The comprehensive gazetteer and bibliography of the medieval castles, fortifications and palaces of England, Wales, the Islands.
The listings
Other Info
Print Page 
Next Record 
Previous Record 
Back to list 

Whorlton Castle

Also known as, or recorded in historical documents as;
Potto; Hwernelton; Wernelton; Wherlton; Cerveltune; Ferneltun

In the civil parish of Whorlton.
In the historic county of Yorkshire.
Modern Authority of North Yorkshire.
1974 county of North Yorkshire.
Medieval County of Yorkshire North Riding.

OS Map Grid Reference: NZ48100245
Latitude 54.41541° Longitude -1.26006°

Whorlton Castle has been described as a certain Timber Castle, and also as a certain Masonry Castle.

There are masonry ruins/remnants remains.

This site is a scheduled monument protected by law.
This is a Grade 1 listed building protected by law*.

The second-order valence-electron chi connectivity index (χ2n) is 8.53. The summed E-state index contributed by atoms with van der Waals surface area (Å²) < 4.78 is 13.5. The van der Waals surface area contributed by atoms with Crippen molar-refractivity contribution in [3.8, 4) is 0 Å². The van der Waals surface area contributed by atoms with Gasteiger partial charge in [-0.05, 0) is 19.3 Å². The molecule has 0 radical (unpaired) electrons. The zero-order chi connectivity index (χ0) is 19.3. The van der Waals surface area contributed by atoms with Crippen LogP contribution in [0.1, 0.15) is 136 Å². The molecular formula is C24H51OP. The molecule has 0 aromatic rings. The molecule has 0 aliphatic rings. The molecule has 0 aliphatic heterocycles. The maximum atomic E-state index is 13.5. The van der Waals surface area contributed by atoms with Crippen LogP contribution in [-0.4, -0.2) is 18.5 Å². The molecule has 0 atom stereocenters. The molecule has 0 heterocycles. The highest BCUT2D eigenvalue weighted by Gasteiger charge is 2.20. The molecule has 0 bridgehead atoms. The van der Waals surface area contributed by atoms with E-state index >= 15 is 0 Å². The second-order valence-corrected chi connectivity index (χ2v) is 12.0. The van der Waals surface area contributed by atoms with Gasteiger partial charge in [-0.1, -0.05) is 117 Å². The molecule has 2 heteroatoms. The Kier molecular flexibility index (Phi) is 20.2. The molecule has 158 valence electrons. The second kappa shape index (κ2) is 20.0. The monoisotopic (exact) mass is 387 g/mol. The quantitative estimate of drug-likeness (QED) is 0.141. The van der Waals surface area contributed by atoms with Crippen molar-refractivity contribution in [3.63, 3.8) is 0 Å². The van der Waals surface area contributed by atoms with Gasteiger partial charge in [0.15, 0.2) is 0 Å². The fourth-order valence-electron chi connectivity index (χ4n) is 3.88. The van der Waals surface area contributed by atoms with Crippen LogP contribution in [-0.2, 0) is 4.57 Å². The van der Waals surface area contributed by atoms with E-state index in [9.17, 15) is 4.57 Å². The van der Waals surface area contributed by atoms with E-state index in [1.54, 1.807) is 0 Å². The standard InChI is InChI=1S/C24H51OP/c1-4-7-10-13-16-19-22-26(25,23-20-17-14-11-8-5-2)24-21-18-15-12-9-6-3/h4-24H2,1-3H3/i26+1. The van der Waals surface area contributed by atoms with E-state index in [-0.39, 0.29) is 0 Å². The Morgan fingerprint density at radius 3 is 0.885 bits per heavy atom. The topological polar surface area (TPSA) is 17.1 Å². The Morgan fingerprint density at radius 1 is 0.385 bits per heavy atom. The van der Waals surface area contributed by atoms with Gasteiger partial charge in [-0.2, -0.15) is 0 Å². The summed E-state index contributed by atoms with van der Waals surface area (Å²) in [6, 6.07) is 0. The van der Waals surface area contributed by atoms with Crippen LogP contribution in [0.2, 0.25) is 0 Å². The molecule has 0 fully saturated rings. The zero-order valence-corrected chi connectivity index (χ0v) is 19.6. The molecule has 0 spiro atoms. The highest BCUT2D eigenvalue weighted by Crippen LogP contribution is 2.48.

Remains of motte and bailey and later stone castle. These earthworks are of the early mount and bailey type, modified for the addition of a later stone keep. A ditch 60ft wide, and 11ft deep encompasses the motte, and a roughly rectangular bailey is attached to the north east and south east sides. Further earthworks may possibly indicate a settlement and fishponds. The gatehouse is C14 rectangular structure of dressed stone, with a projecting vice at the north west angle. About 24yds to the west are the remains of the castle comprising some vaulted cellars, the largest of which measures 29ft by 13ft 9 inches. The castle was described as ruinous in 1343 but the date of dismantling is not known. A two-storied dwelling house was built against the north west end of the gate house at the end of C16 or beginning of C17. (PastScape)